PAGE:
What the South Korean FTC Ruling Means for Qualcomm
We are less concerned about the fine itself; rather, the existing licensing agreements held by Qualcomm are at risk.
On Dec. 27, South Korea’s Fair Trade Commission announced its decision regarding its investigation of Qualcomm (QCOM), concluding that certain business practices related to the firm’s licensing agreements are in violation of Korean competition law. In addition to a fine of KRW 1.03 trillion (approximately $865 million), the FTC intends to issue a corrective order relating to the practices in question, which will not be disclosed for at least a few weeks, if not months.
For Qualcomm, we are less concerned about the fine itself, as the firm has a substantial cash hoard ($32.4 billion at the end of September). However, the existing licensing agreements held by Qualcomm are at risk, and we surmise South Korea’s FTC could pursue revisions similar to those by China’s National Development and Reform Commission in 2015, in which Qualcomm’s royalties were calculated off a lower base and the firm’s patent pool was separated between essential and nonessential patents. This outcome would be significantly better than the alternative (royalties being calculated on certain components as opposed to the overall average selling price of the device). Furthermore, we don’t expect the corrective order to be severely detrimental to Qualcomm financially, as royalties for handset sales into South Korea accounted for less than 3% of the firm’s licensing revenue in fiscal 2016. Our narrow moat and negative moat trend ratings consider the potential for other regulatory agencies to follow suit in existing or new investigations, with ongoing investigations in the United States, Japan, and Taiwan. We are maintaining our $72 fair value estimate and believe an appropriate margin of safety exists for potential investors.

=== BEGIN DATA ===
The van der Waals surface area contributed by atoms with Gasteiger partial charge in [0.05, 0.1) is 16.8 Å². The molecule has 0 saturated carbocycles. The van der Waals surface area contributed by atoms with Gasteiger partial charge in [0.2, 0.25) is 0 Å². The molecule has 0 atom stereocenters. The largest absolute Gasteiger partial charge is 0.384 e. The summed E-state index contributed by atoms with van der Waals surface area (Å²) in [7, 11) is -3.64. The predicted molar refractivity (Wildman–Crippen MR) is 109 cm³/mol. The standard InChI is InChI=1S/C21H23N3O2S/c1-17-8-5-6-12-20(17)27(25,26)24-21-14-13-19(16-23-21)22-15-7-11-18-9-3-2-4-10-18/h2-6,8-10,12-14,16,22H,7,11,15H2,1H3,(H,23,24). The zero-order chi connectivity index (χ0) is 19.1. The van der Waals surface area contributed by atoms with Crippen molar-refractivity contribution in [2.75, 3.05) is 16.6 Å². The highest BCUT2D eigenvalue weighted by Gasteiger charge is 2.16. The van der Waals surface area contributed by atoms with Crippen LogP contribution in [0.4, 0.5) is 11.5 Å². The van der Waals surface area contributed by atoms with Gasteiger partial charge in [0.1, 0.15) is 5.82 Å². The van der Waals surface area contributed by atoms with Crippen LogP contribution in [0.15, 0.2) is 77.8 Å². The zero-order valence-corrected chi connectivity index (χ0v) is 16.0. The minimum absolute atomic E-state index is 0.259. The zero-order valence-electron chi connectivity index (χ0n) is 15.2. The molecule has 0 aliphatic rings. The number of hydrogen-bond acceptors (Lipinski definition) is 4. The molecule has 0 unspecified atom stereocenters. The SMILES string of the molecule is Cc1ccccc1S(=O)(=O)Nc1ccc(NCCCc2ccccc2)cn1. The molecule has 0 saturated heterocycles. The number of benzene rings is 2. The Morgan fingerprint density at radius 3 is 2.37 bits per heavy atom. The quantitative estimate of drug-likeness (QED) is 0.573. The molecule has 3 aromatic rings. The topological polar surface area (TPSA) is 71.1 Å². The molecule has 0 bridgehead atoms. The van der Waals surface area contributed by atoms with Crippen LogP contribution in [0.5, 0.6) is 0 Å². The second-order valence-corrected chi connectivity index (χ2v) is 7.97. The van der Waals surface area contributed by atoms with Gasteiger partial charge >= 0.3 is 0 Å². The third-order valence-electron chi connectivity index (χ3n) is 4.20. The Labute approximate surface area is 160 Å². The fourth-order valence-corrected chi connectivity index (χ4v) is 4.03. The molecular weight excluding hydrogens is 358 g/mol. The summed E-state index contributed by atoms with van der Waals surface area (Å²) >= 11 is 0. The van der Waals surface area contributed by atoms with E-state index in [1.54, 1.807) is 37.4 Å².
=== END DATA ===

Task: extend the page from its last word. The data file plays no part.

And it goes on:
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Abhinav Davuluri does not own (actual or beneficial) shares in any of the securities mentioned above. Find out about Morningstar’s editorial policies.